She glared at him a moment longer before following the first officer.
“What?” he asked and then followed suit also.
“Alright people,” said Texx once they were inside and faced the bulky equipment and the many work stations which made up the main deflector control room. “As you are both aware the navigational deflector needs to be re-aligned. Now, I appreciate that this isn’t an easy task while we’re travelling at warp nine but the captain has made it clear that we cannot afford to drop out of warp to do this. So I need you both to work together and do this as quickly and efficiently as you can,” said the first officer, looking back and forth between the two officers. “I don’t have to tell you that this is sensitive stuff and even more so while it is running under full power, so be careful and get this done right. Any questions?”
Bobby shook his head. “Not a one. Let’s get started.”
But Allenby looked almost pleadingly at the first officer. “Sir, I appreciate that this is an important task but can’t we reconsider who is going to –“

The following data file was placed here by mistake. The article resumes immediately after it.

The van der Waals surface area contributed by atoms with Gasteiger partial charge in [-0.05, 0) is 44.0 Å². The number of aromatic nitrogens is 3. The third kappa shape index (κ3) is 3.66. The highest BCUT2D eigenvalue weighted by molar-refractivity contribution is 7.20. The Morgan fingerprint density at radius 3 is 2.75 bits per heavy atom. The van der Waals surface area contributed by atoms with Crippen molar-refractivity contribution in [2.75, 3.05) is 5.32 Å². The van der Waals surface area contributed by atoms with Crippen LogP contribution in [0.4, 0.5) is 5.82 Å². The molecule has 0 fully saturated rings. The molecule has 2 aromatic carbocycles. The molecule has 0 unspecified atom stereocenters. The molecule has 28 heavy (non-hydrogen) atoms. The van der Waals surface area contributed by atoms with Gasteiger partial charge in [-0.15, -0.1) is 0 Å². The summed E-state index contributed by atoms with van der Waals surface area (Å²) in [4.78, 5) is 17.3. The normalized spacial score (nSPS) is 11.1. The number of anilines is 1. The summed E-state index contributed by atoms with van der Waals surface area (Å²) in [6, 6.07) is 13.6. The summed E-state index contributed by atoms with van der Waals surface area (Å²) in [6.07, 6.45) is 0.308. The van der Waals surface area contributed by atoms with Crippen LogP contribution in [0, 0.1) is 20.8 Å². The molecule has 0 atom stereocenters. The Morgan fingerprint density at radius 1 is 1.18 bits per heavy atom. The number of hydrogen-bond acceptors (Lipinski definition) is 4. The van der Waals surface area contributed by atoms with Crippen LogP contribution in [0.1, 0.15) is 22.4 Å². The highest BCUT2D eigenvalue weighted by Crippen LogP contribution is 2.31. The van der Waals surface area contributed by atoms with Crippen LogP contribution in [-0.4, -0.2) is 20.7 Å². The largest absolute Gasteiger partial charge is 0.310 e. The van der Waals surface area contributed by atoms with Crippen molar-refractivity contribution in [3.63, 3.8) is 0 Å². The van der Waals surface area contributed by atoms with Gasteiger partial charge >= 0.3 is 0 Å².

“Lieutenant,” he said sternly. “You are a Starfleet officer, are you not? You’re here to follow orders not question them. Now carry on. I expect you to have this done within three hours,” he said and turned towards the exit.
But Allenby was not yet ready to give up and quickly intercepted him before Texx had a chance to leave her alone with the young helmsman. “Sir, please. If this is some sort of punishment for going to the captain about DeSoto, there are plenty of much worse alternatives you could consider,” she said, mindfully keeping her voice low enough to keep the ensign form overhearing the conversation.